Royal Institute of British Architects launches a report explaining that ‘design is not some kind of luxury.’
July 18, 2011 — London
Writer: David Plaisant
Architects, perhaps more than any other design professionals in Britain, have had a rough ride lately. Not only have commissions large or small been hard to find, but in mid-2010 education secretary Michael Gove accused architects of “creaming off cash” under the Labour government’s much-lauded Building Schools for the Future (BSF) programme.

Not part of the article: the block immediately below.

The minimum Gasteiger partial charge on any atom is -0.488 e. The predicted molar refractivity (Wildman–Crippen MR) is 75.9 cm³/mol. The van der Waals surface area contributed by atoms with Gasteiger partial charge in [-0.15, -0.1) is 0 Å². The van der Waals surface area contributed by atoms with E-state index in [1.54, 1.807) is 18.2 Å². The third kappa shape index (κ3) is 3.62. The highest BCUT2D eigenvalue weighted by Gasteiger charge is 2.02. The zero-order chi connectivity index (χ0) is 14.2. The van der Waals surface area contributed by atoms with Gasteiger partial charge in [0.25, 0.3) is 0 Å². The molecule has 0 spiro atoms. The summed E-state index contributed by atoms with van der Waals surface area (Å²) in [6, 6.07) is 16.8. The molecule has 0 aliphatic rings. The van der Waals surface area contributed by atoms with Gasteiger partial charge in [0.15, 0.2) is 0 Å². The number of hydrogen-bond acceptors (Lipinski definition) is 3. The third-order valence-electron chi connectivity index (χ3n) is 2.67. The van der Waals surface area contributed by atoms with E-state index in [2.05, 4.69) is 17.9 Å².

The scheme planned to rebuild or refurbish every one of the United Kingdom’s 3,000 publicly funded secondary schools. Since then Westminster has played a cat-and-mouse game with architects, contractors and educators alike.
As a measured response, last week the Royal Institute of British Architects (RIBA) launched “Good design – it all adds up”, a report citing the implicit value, monetary or otherwise, that good building design can bring. When it comes to the built environment, “design is not some kind of luxury,” says Anna Scott-Marshall, the RIBA’s head of public affairs.
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